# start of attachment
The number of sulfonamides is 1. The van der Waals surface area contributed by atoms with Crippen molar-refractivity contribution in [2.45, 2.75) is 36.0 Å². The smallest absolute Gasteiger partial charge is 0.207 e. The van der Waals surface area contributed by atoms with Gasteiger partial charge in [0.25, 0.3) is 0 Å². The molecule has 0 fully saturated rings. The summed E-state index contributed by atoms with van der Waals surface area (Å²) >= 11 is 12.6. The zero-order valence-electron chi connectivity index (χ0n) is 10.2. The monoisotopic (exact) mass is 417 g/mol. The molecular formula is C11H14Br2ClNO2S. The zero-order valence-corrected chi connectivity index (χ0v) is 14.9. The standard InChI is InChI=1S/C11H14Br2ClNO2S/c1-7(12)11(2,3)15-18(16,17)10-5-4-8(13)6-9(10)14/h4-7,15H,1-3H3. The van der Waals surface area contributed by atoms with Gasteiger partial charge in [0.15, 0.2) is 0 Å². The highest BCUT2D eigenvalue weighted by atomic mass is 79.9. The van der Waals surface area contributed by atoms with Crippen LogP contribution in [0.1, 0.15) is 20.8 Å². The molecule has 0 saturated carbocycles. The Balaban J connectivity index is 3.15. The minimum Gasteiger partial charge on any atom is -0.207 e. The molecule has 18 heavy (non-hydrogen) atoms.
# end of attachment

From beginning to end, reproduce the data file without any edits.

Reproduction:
The number of sulfonamides is 1. The van der Waals surface area contributed by atoms with Crippen molar-refractivity contribution in [2.45, 2.75) is 36.0 Å². The smallest absolute Gasteiger partial charge is 0.207 e. The van der Waals surface area contributed by atoms with Gasteiger partial charge in [0.25, 0.3) is 0 Å². The molecule has 0 fully saturated rings. The summed E-state index contributed by atoms with van der Waals surface area (Å²) >= 11 is 12.6. The zero-order valence-electron chi connectivity index (χ0n) is 10.2. The monoisotopic (exact) mass is 417 g/mol. The molecular formula is C11H14Br2ClNO2S. The zero-order valence-corrected chi connectivity index (χ0v) is 14.9. The standard InChI is InChI=1S/C11H14Br2ClNO2S/c1-7(12)11(2,3)15-18(16,17)10-5-4-8(13)6-9(10)14/h4-7,15H,1-3H3. The van der Waals surface area contributed by atoms with Gasteiger partial charge in [0.15, 0.2) is 0 Å². The highest BCUT2D eigenvalue weighted by atomic mass is 79.9. The van der Waals surface area contributed by atoms with Crippen LogP contribution in [0.1, 0.15) is 20.8 Å². The molecule has 0 saturated carbocycles. The Balaban J connectivity index is 3.15. The minimum Gasteiger partial charge on any atom is -0.207 e. The molecule has 18 heavy (non-hydrogen) atoms.